Gold House is mixed-use development in the Metrotown community of the City of Burnaby, British Columbia. Wrapping the northeast corner of the Gold House building is a 144-foot-long, 33-foot-high installation of Planar's EcoDot Outdoor LED Mesh, the largest non-commercial urban art LED display in North America. The installation spans the second, third and fourth floors of the north tower building, facing both north and east and creates stunning digital imagery that seamlessly integrates with architecture. The Gold House LED display featuring EcoDot Outdoor LED Mesh incorporates 792 strings with 181 nodes per string for a total of 143,352 nodes. Compared to traditional outdoor LED displays, EcoDot offers the benefit in that it doesn’t block light from entering buildings, preserving the availability of natural light.
When Rize Alliance Properties built its new Gold House mixed-use development in the Metrotown community of the City of Burnaby, British Columbia, the developer was required to contribute to the municipal government’s Beresford Art Walk program with a budget of $1 million. Launched in 2014, the city art initiative was created to improve the fast-growing Metrotown area by integrating art-focused streetscapes for promoting pedestrian and transit-friendly spaces.
Rize engaged leading public art consultant Jan Ballard of Ballard Fine Art and Gold House designer Chris Dikeakos Architects to consult on the public art project. Together the consultants worked in collaboration to realize an innovative and compelling LED canvas on the buildings exterior that could be used to feature digital artwork from local artists. Ballard Fine Art contributed thoughtful research, community engagement strategy, artist selection, artist and City liaison as well as public relations.
With careful attention to detail Ballard Fine Art facilitated the initial artist selection and artwork concept commission through fabrication and installation with audio, video, lighting and rigging specialists ShowTech AVL to help design and manage the technological challenges in a display of this magnitude.
“With the Rize Gold House public art project we collaborated with the incredible artist Marian Penner Bancroft to provide a high quality, creative, and original inaugural artwork that simultaneously supports the project’s vision, fosters social connection, and generates a meaningful contribution to the cultural landscape of the community in an enduring way, ” said Ballard.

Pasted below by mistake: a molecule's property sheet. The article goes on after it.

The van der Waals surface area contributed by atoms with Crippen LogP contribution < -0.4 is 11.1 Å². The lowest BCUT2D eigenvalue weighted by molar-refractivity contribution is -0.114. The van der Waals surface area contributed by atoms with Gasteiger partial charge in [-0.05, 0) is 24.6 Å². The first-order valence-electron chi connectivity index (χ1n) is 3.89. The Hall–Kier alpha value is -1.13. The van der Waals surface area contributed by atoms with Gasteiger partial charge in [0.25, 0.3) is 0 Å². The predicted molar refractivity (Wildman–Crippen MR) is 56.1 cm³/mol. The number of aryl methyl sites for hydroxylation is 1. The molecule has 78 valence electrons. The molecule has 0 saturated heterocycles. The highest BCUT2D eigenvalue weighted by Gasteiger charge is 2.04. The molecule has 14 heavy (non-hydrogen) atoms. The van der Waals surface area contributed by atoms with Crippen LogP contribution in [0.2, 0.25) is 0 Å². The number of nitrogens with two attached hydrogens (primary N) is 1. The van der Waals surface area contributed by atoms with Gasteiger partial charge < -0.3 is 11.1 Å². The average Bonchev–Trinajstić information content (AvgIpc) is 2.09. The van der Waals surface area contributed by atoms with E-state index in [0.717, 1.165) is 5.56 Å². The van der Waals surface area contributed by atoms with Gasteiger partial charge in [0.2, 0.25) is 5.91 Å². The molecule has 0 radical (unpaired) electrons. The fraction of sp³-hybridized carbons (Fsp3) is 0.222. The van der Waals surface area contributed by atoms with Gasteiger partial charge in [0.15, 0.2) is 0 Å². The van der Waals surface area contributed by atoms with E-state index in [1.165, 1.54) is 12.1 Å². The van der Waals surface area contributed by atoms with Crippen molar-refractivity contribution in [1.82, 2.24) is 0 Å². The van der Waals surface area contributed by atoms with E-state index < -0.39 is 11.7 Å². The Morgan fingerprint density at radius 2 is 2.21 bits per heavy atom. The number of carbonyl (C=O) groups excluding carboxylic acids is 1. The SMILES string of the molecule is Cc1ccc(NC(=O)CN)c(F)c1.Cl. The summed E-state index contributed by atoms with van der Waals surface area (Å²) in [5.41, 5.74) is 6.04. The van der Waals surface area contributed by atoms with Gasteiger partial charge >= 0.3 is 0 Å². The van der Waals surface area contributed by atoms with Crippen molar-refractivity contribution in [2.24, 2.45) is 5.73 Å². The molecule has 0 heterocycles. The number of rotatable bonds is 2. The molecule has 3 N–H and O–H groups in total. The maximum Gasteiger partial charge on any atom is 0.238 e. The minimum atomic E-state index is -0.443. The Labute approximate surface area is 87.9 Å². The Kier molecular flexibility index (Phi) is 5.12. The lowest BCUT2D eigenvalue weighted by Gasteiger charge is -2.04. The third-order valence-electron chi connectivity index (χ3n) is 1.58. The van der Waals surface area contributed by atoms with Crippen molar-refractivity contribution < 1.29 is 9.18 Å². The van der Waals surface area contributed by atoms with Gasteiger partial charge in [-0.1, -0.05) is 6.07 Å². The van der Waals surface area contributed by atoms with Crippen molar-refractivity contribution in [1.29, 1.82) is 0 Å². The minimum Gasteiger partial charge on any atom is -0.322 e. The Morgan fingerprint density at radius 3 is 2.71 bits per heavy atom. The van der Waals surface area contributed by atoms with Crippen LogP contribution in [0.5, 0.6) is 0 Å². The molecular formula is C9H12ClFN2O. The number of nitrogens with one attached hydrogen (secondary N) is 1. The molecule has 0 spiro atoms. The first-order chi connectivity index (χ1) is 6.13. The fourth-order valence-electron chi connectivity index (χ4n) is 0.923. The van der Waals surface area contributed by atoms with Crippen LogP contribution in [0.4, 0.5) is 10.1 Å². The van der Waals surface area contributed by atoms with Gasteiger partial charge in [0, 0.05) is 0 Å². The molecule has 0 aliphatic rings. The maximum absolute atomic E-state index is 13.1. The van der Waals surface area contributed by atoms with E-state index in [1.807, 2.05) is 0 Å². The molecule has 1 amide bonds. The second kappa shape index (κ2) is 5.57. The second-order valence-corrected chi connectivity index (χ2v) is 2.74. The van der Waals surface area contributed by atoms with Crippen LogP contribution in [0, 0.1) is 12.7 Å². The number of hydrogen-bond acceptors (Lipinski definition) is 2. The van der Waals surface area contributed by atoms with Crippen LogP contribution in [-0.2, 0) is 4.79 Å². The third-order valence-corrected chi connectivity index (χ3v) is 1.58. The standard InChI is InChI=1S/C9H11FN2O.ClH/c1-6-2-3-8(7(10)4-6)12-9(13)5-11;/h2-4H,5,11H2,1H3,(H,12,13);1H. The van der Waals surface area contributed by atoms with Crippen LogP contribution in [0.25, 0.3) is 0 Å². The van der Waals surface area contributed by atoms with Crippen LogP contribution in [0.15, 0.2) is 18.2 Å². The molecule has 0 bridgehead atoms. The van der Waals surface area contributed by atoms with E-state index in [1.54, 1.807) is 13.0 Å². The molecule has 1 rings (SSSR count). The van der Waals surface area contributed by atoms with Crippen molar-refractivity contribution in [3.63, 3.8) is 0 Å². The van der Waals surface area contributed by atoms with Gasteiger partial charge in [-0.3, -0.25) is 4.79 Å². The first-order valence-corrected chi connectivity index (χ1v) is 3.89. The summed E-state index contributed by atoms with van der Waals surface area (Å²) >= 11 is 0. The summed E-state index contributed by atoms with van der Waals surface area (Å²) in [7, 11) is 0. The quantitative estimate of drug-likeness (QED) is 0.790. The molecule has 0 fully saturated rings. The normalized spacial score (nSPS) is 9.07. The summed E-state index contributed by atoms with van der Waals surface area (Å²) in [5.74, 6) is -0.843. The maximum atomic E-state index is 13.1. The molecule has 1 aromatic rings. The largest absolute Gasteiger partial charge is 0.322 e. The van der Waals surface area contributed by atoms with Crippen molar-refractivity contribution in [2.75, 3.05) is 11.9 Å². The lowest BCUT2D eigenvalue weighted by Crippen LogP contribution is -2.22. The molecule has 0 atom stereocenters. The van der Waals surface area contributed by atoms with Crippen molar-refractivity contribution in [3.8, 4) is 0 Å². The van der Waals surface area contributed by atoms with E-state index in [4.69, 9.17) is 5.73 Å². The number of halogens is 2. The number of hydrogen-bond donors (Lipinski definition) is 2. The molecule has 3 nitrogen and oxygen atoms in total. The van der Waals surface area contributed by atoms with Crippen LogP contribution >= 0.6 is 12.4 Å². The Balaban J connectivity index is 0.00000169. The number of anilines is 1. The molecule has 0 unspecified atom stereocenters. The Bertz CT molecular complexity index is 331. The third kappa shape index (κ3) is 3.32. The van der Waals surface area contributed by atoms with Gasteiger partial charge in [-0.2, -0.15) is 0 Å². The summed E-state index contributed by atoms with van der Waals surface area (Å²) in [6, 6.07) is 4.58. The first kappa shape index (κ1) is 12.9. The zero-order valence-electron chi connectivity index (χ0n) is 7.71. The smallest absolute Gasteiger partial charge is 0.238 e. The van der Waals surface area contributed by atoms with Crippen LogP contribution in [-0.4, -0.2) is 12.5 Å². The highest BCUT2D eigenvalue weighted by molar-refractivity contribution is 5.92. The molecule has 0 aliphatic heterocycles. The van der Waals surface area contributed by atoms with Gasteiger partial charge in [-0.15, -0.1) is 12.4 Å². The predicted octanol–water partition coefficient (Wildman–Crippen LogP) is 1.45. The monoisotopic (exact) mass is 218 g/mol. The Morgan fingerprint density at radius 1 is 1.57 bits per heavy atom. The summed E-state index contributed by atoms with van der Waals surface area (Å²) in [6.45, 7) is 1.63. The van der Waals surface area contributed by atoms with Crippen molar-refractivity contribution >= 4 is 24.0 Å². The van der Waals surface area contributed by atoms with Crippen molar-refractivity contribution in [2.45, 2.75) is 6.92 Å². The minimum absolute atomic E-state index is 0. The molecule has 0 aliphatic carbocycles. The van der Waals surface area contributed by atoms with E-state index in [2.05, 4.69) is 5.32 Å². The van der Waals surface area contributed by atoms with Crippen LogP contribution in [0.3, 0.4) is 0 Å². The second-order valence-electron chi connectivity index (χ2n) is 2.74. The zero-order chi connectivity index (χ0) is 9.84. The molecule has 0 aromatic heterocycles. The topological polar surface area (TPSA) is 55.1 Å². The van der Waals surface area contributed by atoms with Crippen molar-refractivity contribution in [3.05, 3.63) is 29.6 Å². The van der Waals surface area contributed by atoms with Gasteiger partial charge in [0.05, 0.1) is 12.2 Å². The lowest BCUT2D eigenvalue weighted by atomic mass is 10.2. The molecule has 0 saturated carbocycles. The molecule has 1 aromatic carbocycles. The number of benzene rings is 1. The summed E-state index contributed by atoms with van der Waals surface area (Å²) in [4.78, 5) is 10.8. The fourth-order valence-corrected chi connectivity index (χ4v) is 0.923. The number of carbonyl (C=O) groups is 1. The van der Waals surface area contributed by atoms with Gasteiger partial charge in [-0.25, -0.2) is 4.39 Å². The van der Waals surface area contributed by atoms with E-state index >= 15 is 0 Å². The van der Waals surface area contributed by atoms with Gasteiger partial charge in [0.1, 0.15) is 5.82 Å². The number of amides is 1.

The Gold House development includes two towers—a 41-story north tower and a 26-story south tower—that house 490 residential units as well as more than 19,000 square feet of retail and office space between the ground and fourth levels. The project team determined that the most optimal placement for an LED installation would span the second, third and fourth floors of the north tower building, facing both north and east.
LED façades at this scale can be built using larger pitch LED mesh, which can be mounted to the exterior surface of a building (or other structures) and designed to create digital imagery that seamlessly integrates with architecture.
Since an LED building wrap would cover several windows of commercial space, one of the most important elements in selecting a product became the degree of transparency that was available, according to Christopher Moreno, ShowTech AVL system architect and project manager. “We knew people were going to be working on those floors and would have amazing views of the mountains out their windows looking north. So, it was important to maintain those views as much as possible—that became the driving force behind the search for an LED product.”
Moreno searched extensively for something that met this parameter before discovering the EcoDot Outdoor LED Mesh from Planar, a high transparency LED mesh designed for large building exterior surfaces. Compared to traditional outdoor LED displays, EcoDot offers the benefit in that it doesn’t block light from entering buildings, preserving the availability of natural light.